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Assembly of Experts

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Title: Assembly of Experts  
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Subject: Akbar Hashemi Rafsanjani, Democracy in the Middle East, Politics of Iran, Ali Khamenei, Ali Meshkini
Collection: Government of Iran, Politics of Iran
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Assembly of Experts

Assembly of Experts of Iran
مجلس خبرگان رهبری
Coat of arms or logo
Mohammad Yazdi
Since 10 March 2015
Deputy Speaker
Mahmoud Hashemi Shahroudi
Since 21 October 2012
Seats 86
Political groups
Combatant Clergy Association
Association of Combatant Clerics
Last election
19 September 2006
Meeting place
Assembly of Experts, Tehran, Iran
This article is part of a series on the
politics and government of

The Assembly of Experts[1] (also Assembly of Experts of the Leadership) of Iran (Persian: مجلس خبرگان رهبری, Majles-e Khobregan or Majles-e Khebregan-e Rahbari‎‎), also translated as Council of Experts, is a deliberative body of Mujtahids (Islamic theologians) that is charged with electing and removing the Supreme Leader of Iran and supervising his activities. Members of the assembly are elected from lists of candidates by direct public vote for eight-year terms.[2] The number of members has ranged from 82 elected in 1982 to 88 elected in 2006. Current laws require the assembly to meet for at least two days every six months.[3][4] The current chairman of the Assembly is Mohammad Yazdi, being elected on 10 March 2015.[5]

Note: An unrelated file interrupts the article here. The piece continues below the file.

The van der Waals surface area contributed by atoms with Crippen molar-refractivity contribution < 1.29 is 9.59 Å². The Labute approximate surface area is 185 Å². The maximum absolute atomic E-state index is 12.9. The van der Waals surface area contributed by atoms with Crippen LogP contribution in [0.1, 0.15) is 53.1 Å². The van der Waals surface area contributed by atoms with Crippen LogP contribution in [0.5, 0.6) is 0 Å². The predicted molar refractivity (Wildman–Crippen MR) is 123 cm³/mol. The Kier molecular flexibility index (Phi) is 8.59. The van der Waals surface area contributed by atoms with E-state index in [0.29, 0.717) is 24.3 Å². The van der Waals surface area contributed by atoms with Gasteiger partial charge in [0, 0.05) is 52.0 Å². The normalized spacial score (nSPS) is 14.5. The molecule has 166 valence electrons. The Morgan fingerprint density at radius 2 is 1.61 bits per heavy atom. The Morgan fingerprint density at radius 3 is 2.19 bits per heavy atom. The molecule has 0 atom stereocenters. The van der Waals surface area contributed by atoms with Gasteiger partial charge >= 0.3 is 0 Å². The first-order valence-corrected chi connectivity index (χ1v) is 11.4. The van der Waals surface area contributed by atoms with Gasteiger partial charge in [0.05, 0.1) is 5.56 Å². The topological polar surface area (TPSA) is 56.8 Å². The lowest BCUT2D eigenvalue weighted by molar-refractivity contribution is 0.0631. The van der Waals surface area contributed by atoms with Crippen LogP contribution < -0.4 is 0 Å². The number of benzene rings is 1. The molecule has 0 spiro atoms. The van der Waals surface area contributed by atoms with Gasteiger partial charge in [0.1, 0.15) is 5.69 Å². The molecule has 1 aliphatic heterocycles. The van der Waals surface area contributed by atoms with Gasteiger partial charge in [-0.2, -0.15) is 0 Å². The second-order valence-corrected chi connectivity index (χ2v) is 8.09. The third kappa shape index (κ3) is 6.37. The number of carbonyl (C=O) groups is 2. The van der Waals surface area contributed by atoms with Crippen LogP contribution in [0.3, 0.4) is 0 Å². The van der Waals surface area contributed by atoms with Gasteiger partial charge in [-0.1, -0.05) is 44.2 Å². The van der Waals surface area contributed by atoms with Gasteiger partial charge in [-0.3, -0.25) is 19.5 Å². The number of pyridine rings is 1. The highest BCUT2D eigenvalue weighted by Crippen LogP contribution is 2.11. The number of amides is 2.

• Functions 1
  • History 2
    • First Assembly (1983–1991) 2.1
    • Second Assembly (1991–1999) 2.2
    • Third Assembly (1999–2007) 2.3
    • Fourth Assembly (2007–2015) 2.4
  • References 3
  • External links 4